Supreme Court grants Alberta woman new trial in husband's shooting death

OTTAWA — An Alberta woman sentenced to life in prison for fatally shooting her husband and setting her home on fire will get a new trial.

Deborah Doonanco was found guilty in November 2016 of second-degree murder, arson and interfering with human remains. Kevin Feland's body was found in Doonanco's home in Glendon, northeast of Edmonton, in 2014.

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She appealed her conviction to the Alberta Court of Appeal, which dismissed it. However, a dissenting opinion by one of the three judges gave Doonanco an automatic leave to appeal to the Supreme Court of Canada.

That appeal was granted by the Supreme Court on Tuesday.

"We are all of the view that the appeal must be allowed and a new trial ordered on all counts," said Justice Michael Moldaver as he read the unanimous decision.

Doonanco's lawyer, Brian Beresh, was in Ottawa for the hearing.

"They decided that Ms. Doonanco's trial was unfair in a number of aspects, were very critical of how the case was prosecuted and decided the only just result would be a new trial," Beresh said in a phone interview with The Canadian Press.

"They were very critical of the majority of the Court of Appeal in its analysis."

Doonanco's convictions came after the shooting death of her domestic partner. Court documents say their relationship was characterized by verbal, physical and sexual abuse.

On May 24, 2014, Feland fired a rifle in the direction of Doonanco's bedroom before leaving the house to obtain crack cocaine, the documents say. He returned 40 minutes later and Doonanco later confronted him about his behaviour and told him he was no longer welcome in her house.

The documents say he responded with a verbal threat and reached for a gun on a nearby table, but Doonanco grabbed the gun first and shot Feland twice in the chest.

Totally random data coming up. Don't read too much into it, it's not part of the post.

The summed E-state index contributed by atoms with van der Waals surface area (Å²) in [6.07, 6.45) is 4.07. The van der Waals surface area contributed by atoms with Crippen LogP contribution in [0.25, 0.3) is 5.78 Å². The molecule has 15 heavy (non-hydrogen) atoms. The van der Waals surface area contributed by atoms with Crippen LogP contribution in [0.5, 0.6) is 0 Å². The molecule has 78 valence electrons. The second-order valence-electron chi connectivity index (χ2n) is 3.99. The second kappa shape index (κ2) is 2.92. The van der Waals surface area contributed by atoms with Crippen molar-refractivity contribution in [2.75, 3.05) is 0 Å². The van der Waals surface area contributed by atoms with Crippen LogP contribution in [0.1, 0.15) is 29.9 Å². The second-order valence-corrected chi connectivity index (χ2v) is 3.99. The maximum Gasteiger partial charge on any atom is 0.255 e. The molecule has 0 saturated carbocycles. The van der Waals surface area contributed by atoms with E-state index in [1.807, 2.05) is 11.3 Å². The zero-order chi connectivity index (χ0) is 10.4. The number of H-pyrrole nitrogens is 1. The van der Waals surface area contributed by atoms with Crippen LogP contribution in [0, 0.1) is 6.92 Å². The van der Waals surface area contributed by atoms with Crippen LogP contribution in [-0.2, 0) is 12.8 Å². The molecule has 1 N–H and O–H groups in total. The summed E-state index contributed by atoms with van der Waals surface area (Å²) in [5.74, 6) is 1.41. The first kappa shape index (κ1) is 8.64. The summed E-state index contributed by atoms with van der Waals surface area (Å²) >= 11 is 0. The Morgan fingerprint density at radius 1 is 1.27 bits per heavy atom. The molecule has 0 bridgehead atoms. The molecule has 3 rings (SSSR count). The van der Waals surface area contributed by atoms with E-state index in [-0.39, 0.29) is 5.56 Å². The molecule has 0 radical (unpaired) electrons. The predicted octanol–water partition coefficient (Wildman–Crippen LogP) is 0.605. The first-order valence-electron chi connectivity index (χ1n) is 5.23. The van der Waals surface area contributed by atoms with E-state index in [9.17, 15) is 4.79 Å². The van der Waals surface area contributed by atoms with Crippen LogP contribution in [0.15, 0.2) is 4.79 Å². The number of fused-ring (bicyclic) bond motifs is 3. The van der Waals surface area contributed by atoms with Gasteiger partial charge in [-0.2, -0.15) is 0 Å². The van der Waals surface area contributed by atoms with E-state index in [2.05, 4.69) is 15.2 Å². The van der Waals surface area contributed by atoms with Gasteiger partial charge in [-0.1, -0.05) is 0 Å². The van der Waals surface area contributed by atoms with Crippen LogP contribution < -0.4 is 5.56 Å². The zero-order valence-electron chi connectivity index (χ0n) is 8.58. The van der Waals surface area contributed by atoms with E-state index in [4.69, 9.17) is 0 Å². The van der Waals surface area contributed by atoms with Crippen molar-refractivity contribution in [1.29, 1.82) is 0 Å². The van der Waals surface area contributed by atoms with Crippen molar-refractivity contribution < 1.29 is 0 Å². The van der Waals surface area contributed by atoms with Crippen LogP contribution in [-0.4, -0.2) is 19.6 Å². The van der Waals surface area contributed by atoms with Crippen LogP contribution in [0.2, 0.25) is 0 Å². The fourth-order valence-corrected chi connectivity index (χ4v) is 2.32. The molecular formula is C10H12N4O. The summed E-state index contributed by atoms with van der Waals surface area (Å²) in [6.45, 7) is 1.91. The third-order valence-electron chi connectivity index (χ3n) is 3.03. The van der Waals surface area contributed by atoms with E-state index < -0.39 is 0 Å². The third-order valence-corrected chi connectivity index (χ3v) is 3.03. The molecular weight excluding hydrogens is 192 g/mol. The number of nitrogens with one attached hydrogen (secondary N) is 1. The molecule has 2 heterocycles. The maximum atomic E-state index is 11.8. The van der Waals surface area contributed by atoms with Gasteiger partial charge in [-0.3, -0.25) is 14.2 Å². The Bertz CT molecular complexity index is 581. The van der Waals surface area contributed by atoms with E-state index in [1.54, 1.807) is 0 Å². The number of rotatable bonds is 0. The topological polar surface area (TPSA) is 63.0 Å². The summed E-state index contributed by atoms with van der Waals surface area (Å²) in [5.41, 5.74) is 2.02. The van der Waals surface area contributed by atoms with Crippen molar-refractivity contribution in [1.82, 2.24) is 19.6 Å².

After the shooting, she set a fire close to his body and left the house to call 911.

Defence lawyers put forward the theory of battered women syndrome at the trial, but noted that the Crown failed to produce an expert report it had on the issue.

"They hid and suppressed a very important report, which the Criminal Code requires be disclosed whether it's ever going to be used or not," said Beresh. "The reasons given for that suppression ... were very superficial and simply did not satisfy the (Supreme) court.

"They were very extremely concerned ... as to why this occurred and what was the motive behind it."

Doonanco has been out on bail pending the decision.

"She's elated that finally justice has met what she's always expected of it," said Beresh. "The court decided that there were some rules of fairness which simply were not followed here and that that's what causes miscarriages of justice, which we have to avoid.

"So I think it's a great day for justice."

No date for the new trial has been set.

This report by The Canadian Press was first published Feb. 18, 2020

— By Colette Derworiz in Edmonton

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